‘Managed dissatisfaction’ during tax season


Remember Blockbuster Video? It wasn’t so long ago that Blockbuster dominated the video rental space with 9,000 stores worldwide and close to $6 billion in revenue. Remember the annoying late fees Blockbuster kept charging customers pre-Netflix/Amazon? Those late fees were actually part of Blockbuster’s business model. They assumed “that’s just the way it is in the video rental business” and customers couldn’t do anything about them. Blockbuster even had a name for that hubris: “Managed Dissatisfaction.”

How’d that work out for Blockbuster?

I know it’s been a tough tax season. But if you think clients don’t notice when you ignore their messages or send them terse responses days after they’ve reached out to you, think again.
Managed dissatisfaction has long been the M.O. at most CPA firms during busy season. “We’re really busy and that’s just the way it is,” you may be thinking. But in this increasingly “frictionless” convenience economy, your rivals are getting better and better at providing great client service and making themselves available when clients want to talk.

Profiting from customer/client dissatisfaction is incredibly difficult to do now, because customers and clients are much more mobile than they used to be. When clients fire their CPAs, it’s not usually because of a mistake or a bad tax outcome. Clients leave because they didn’t feel they were listened to and didn’t get a call back when they really needed advice.
For most clients, a tax return is just a vague document with a bunch of boxes and numbers on it. They don’t know what it means. They don’t even know if you did a good job filling it out.

Clients don’t need to be more patient; it’s your job to build sufficient capacity

During busy season, don’t assume clients will “just get over it” when you take too long to respond to them. That’s not only disrespectful, but you’re missing out on a great opportunity to have meaningful conversations with clients. This is when they have the most questions. It’s your job to figure out how your firm can build sufficient capacity during your busiest times of year, so you can have more meaningful conversation with good clients. They want to talk to you right now and be done with it; they don’t want to talk taxes in July and August when they’re on vacation.

Everyone knows it’s been an extremely difficult busy season for tax preparers — but what about for taxpayers? Many practitioners complain to me about all the annoying questions they get from clients. But that’s what people pay you for. When it comes to tax rules, regs and rates, clients don’t know what they don’t know — nor do they care. They just want someone they can talk to about a stressful financial matter (paying taxes). They just want reassurance that they can reach someone who’ll pick up the phone when they have a question or concern.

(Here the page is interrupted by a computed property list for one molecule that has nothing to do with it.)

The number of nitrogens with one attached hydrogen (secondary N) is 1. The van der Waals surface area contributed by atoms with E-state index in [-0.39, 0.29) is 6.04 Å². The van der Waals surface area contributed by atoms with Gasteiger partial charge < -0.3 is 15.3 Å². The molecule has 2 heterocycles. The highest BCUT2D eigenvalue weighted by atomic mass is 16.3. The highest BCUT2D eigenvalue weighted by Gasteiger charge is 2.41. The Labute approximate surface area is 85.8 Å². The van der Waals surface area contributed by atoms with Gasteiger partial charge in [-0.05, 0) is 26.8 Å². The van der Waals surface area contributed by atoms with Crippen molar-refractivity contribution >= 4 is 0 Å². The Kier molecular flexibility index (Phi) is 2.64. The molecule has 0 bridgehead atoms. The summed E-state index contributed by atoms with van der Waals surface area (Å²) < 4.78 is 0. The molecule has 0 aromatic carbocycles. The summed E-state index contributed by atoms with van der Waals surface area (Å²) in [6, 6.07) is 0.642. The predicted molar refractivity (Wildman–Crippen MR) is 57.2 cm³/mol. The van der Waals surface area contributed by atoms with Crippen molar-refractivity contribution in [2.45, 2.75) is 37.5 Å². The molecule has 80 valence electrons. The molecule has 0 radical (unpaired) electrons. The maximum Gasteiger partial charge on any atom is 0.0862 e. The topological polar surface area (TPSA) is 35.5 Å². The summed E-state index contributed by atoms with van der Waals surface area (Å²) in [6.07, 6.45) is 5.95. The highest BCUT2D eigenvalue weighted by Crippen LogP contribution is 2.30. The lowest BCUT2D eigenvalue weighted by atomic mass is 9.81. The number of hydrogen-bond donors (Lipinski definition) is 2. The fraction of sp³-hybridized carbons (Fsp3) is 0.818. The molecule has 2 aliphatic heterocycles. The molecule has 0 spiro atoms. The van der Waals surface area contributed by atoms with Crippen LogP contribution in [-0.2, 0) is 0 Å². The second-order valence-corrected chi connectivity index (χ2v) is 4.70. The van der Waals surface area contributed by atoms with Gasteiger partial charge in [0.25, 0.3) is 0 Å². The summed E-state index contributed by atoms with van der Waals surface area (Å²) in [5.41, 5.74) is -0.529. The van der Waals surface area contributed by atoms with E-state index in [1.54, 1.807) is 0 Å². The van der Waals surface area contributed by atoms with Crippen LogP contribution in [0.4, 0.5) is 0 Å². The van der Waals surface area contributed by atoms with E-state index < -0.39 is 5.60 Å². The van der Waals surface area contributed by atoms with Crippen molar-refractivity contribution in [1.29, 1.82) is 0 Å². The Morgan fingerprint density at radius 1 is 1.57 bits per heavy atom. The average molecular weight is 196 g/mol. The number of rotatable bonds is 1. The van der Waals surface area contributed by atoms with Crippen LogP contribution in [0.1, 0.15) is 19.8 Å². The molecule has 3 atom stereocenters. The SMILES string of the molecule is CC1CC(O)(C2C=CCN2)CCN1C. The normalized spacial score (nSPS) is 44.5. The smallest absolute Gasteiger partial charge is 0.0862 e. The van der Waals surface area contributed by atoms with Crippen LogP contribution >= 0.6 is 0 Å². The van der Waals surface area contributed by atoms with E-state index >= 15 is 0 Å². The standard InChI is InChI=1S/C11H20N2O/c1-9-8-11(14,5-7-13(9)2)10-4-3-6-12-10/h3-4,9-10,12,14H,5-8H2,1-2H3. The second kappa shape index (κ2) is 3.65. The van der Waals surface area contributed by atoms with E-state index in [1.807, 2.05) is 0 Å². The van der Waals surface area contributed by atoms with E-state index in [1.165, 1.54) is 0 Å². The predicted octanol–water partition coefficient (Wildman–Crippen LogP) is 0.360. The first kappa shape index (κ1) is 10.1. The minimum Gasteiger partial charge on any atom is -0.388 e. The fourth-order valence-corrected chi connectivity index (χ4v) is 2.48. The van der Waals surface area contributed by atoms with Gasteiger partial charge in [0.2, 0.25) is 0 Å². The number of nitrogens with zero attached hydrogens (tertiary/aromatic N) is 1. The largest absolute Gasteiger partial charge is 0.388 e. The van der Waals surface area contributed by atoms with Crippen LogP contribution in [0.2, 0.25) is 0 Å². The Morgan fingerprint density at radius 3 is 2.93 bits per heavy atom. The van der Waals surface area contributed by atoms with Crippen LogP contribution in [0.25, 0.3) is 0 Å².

Now that you’re familiar with the dangers of managed dissatisfaction, you’ll start to notice how many other businesses you work with succumb to it. Airlines, cable companies, gyms, health care providers and car rental companies are notorious for annoying customers like you — and trying to profit from it. How does that make you feel when their attitude seems to be: “We know you don’t like it. What are you going to do about it?”

Well it’s only a matter of time before they go the way of Blockbuster. Don’t let that happen to your firm.

You’re a highly trained professional. Your firm is operating at a high level of proactive client service in which you’re no longer saying, “That’s just the way it has always been.” Think about what’s possible. That’s what your clients need right now.

Avoiding managed dissatisfaction

1. Set standards inside your firm for returning client communication.Make sure everyone at your firm, regardless of job title, adheres to these rules. As mentioned in my last article,The future is asynchronous, the policy at our firm is: “Respond by noon for morning messages; respond by end of day for afternoon messages.” No one ever leaves the office with an open email from a client.

Very important: You don’t have to have the answer right away; you just need to reassure clients that you received their message, that you’re working on the answer, and then you tell them approximately when you will be getting back to them.

2. Call your top-tier clients personally.Block out two hours on your calendar and call your top clients. Even if you have to leave a voicemail, let them know: “Hey, I know tax season has been a little crazy this year. I just want to know I’ve been thinking about you. I’m here for you. We’re working on your return.” Then provide a very brief update. If a client answers the phone directly, keep it light. Just talk about family, travel or their favorite hobbies. Trust me, it will be the most valuable two hours you spend all year. My article about The 64/4 rule has more about making the most of this time.

Get out of the rut. Set standards for returning client calls and emails promptly and call your best clients personally to see how they’re doing. Doing these two simple things will keep you from succumbing to managed dissatisfaction and will open the door to tons of referrals when tax season is mercifully over.

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